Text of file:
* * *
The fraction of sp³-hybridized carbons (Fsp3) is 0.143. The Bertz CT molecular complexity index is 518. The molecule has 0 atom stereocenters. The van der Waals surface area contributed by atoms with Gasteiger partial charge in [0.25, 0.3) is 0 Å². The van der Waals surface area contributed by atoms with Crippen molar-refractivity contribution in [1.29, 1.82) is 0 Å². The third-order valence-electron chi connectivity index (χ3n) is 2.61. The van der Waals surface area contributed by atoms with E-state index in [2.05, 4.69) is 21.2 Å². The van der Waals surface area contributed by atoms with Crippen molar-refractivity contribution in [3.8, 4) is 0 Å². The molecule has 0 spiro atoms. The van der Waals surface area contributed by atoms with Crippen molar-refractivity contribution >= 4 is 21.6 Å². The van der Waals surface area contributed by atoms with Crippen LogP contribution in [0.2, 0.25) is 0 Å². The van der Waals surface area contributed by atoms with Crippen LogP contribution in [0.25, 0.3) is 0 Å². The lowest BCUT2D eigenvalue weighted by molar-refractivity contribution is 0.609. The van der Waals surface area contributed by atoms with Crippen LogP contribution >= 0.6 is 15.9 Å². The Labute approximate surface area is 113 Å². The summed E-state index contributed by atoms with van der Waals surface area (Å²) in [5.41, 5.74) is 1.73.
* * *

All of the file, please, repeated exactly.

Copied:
The fraction of sp³-hybridized carbons (Fsp3) is 0.143. The Bertz CT molecular complexity index is 518. The molecule has 0 atom stereocenters. The van der Waals surface area contributed by atoms with Gasteiger partial charge in [0.25, 0.3) is 0 Å². The van der Waals surface area contributed by atoms with Crippen molar-refractivity contribution in [1.29, 1.82) is 0 Å². The third-order valence-electron chi connectivity index (χ3n) is 2.61. The van der Waals surface area contributed by atoms with E-state index in [2.05, 4.69) is 21.2 Å². The van der Waals surface area contributed by atoms with Crippen molar-refractivity contribution in [3.8, 4) is 0 Å². The molecule has 0 spiro atoms. The van der Waals surface area contributed by atoms with Crippen molar-refractivity contribution >= 4 is 21.6 Å². The van der Waals surface area contributed by atoms with Crippen LogP contribution in [0.2, 0.25) is 0 Å². The van der Waals surface area contributed by atoms with Crippen LogP contribution in [0.25, 0.3) is 0 Å². The lowest BCUT2D eigenvalue weighted by molar-refractivity contribution is 0.609. The van der Waals surface area contributed by atoms with Crippen LogP contribution >= 0.6 is 15.9 Å². The Labute approximate surface area is 113 Å². The summed E-state index contributed by atoms with van der Waals surface area (Å²) in [5.41, 5.74) is 1.73.